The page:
The reel/reel history on display here is admittedly astonishing. The second act does drag and falter somewhat, as Andersen goes after specific films for too long -- his critiques of "Chinatown" and "Blade Runner" also mistake noir's inherent post-war cynicism and ambiguity for a denouncement of LA specifically. Regardless, well-worth the 169 minutes.
WoW, what a treat for cinema fans. I don't live in L.A., I live in NorCal and only visited L.A. for a day in the 70's, but these clips, lovingly assembled, make me feel like I know the town through these great films. Some of my favorite LA. films are here: The Long Goodbye, Killer of Sheep, Bush Mama, Criss Cross, along with many great images from otherwise forgettable films... and great iconic architecture, too!
LAPI has great purpose but many problems. It starts strong with Andersen examining how LA transitioned from a filming location that could represent anywhere to a city that "plays itself" in movies. Though he remains insightful throughout, Andersen adopts a whiny & bitter tone in the second half. His use of indies & pornos as evidence that "Hollywood" misrepresents LA is unconvincing. Still worth a watch though.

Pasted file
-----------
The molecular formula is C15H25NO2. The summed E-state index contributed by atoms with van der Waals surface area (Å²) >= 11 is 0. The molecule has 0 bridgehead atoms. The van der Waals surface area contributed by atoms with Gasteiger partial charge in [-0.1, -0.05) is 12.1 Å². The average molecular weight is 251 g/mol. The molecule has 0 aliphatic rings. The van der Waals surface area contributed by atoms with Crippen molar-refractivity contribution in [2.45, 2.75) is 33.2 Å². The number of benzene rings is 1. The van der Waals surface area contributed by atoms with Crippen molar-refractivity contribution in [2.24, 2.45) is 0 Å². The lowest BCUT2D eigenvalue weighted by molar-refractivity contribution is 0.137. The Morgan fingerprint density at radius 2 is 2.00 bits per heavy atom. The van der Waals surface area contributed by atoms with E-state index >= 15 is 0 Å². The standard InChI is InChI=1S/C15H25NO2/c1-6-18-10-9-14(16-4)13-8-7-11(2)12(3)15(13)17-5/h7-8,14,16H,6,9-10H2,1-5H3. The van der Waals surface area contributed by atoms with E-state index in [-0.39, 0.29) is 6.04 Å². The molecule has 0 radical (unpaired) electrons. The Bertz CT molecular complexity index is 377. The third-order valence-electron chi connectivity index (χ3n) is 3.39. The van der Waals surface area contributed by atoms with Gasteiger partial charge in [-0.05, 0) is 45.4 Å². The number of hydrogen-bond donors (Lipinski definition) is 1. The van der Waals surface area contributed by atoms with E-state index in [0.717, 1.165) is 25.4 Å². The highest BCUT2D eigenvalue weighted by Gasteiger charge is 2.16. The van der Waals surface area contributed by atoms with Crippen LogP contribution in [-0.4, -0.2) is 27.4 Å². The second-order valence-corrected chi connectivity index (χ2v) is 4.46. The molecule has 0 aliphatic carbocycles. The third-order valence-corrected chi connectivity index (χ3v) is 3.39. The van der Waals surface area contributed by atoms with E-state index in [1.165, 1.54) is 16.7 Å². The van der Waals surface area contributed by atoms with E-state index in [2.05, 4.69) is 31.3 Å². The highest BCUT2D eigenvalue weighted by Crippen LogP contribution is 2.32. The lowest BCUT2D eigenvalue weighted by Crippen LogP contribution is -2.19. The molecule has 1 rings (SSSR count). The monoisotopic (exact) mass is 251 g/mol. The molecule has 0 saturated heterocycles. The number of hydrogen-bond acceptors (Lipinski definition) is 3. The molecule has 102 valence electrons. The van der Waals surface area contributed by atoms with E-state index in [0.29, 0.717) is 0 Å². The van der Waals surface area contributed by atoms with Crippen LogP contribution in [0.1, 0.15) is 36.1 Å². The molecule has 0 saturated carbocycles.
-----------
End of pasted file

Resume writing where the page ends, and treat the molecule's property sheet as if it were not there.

The film itself is a surprisingly powerful meditation on the differences between art and reality & whether cinema has obligations to represent the truth. It obviously does this by contrasting how the city of Los Angeles plays itself in fictional films and documentaries but I also think that this film outlines the power of the medium itself and its ability to influence and shape public perspectives.
A hypnotic visual essay that made me want to see all the films immediately instead of tomorrow (eclectic choices!). Several serpentine offshoots go to places you wouldn't necessarily imagine, but that's why this is so fascinating. Almost three hours of mere film clips could get monotonic, but the commendable editing work has created cohesion and a really nice rhythm, complementing the interesting views on cinema.